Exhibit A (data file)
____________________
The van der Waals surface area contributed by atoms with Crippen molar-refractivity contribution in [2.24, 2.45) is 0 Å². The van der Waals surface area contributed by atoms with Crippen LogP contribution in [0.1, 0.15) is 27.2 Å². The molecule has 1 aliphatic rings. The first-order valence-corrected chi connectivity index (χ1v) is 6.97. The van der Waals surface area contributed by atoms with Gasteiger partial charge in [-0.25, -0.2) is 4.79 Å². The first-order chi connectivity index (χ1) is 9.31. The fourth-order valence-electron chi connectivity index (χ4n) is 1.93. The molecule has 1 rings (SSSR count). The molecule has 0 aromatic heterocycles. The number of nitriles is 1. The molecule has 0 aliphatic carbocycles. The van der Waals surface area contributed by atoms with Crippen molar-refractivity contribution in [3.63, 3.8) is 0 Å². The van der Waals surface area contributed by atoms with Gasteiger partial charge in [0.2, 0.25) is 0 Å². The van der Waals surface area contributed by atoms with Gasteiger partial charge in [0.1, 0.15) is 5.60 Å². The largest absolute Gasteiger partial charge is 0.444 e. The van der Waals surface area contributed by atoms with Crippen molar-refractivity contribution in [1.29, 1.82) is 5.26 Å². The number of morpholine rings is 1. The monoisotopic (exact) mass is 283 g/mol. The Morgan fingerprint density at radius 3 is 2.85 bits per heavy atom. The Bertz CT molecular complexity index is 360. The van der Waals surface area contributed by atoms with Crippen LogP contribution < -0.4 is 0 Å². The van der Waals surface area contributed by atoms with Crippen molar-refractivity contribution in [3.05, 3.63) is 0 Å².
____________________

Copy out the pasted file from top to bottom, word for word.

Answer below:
The van der Waals surface area contributed by atoms with Crippen molar-refractivity contribution in [2.24, 2.45) is 0 Å². The van der Waals surface area contributed by atoms with Crippen LogP contribution in [0.1, 0.15) is 27.2 Å². The molecule has 1 aliphatic rings. The first-order valence-corrected chi connectivity index (χ1v) is 6.97. The van der Waals surface area contributed by atoms with Gasteiger partial charge in [-0.25, -0.2) is 4.79 Å². The first-order chi connectivity index (χ1) is 9.31. The fourth-order valence-electron chi connectivity index (χ4n) is 1.93. The molecule has 1 rings (SSSR count). The molecule has 0 aromatic heterocycles. The number of nitriles is 1. The molecule has 0 aliphatic carbocycles. The van der Waals surface area contributed by atoms with Crippen molar-refractivity contribution in [3.63, 3.8) is 0 Å². The van der Waals surface area contributed by atoms with Gasteiger partial charge in [0.2, 0.25) is 0 Å². The van der Waals surface area contributed by atoms with Gasteiger partial charge in [0.1, 0.15) is 5.60 Å². The largest absolute Gasteiger partial charge is 0.444 e. The van der Waals surface area contributed by atoms with Crippen molar-refractivity contribution in [1.29, 1.82) is 5.26 Å². The number of morpholine rings is 1. The monoisotopic (exact) mass is 283 g/mol. The Morgan fingerprint density at radius 3 is 2.85 bits per heavy atom. The Bertz CT molecular complexity index is 360. The van der Waals surface area contributed by atoms with Crippen LogP contribution < -0.4 is 0 Å². The van der Waals surface area contributed by atoms with Crippen molar-refractivity contribution in [3.05, 3.63) is 0 Å².